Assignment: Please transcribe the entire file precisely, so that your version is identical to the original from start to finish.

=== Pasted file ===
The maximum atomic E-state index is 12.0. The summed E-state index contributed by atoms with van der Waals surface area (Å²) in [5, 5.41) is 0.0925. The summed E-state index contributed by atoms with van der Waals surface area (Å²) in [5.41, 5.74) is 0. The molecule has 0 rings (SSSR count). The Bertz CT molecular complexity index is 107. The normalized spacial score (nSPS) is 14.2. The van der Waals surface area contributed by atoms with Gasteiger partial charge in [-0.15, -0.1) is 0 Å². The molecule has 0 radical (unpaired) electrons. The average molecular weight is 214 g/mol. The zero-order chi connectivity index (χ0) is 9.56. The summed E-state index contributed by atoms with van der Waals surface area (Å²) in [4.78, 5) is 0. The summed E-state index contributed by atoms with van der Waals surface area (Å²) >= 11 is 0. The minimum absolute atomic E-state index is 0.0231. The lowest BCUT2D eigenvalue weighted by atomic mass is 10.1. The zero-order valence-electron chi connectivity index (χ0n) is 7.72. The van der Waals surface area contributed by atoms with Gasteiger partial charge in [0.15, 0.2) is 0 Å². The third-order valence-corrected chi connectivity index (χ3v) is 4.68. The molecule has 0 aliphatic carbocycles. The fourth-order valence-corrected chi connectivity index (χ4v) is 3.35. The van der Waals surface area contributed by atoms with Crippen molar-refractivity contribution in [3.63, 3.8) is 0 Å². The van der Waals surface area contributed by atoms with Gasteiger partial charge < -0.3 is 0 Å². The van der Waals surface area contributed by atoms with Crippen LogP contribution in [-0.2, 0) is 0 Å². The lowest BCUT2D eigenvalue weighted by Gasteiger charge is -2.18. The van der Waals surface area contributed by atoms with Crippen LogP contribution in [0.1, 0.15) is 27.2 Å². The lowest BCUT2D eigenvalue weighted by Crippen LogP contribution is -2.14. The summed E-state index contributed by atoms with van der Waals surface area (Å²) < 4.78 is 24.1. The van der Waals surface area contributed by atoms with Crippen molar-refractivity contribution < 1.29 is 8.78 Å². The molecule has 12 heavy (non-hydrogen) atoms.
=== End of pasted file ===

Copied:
The maximum atomic E-state index is 12.0. The summed E-state index contributed by atoms with van der Waals surface area (Å²) in [5, 5.41) is 0.0925. The summed E-state index contributed by atoms with van der Waals surface area (Å²) in [5.41, 5.74) is 0. The molecule has 0 rings (SSSR count). The Bertz CT molecular complexity index is 107. The normalized spacial score (nSPS) is 14.2. The van der Waals surface area contributed by atoms with Gasteiger partial charge in [-0.15, -0.1) is 0 Å². The molecule has 0 radical (unpaired) electrons. The average molecular weight is 214 g/mol. The zero-order chi connectivity index (χ0) is 9.56. The summed E-state index contributed by atoms with van der Waals surface area (Å²) in [4.78, 5) is 0. The summed E-state index contributed by atoms with van der Waals surface area (Å²) >= 11 is 0. The minimum absolute atomic E-state index is 0.0231. The lowest BCUT2D eigenvalue weighted by atomic mass is 10.1. The zero-order valence-electron chi connectivity index (χ0n) is 7.72. The van der Waals surface area contributed by atoms with Gasteiger partial charge in [0.15, 0.2) is 0 Å². The third-order valence-corrected chi connectivity index (χ3v) is 4.68. The molecule has 0 aliphatic carbocycles. The fourth-order valence-corrected chi connectivity index (χ4v) is 3.35. The van der Waals surface area contributed by atoms with Crippen molar-refractivity contribution in [3.63, 3.8) is 0 Å². The van der Waals surface area contributed by atoms with Gasteiger partial charge < -0.3 is 0 Å². The van der Waals surface area contributed by atoms with Crippen LogP contribution in [-0.2, 0) is 0 Å². The lowest BCUT2D eigenvalue weighted by Gasteiger charge is -2.18. The van der Waals surface area contributed by atoms with Crippen LogP contribution in [0.1, 0.15) is 27.2 Å². The lowest BCUT2D eigenvalue weighted by Crippen LogP contribution is -2.14. The summed E-state index contributed by atoms with van der Waals surface area (Å²) < 4.78 is 24.1. The van der Waals surface area contributed by atoms with Crippen molar-refractivity contribution < 1.29 is 8.78 Å². The molecule has 12 heavy (non-hydrogen) atoms.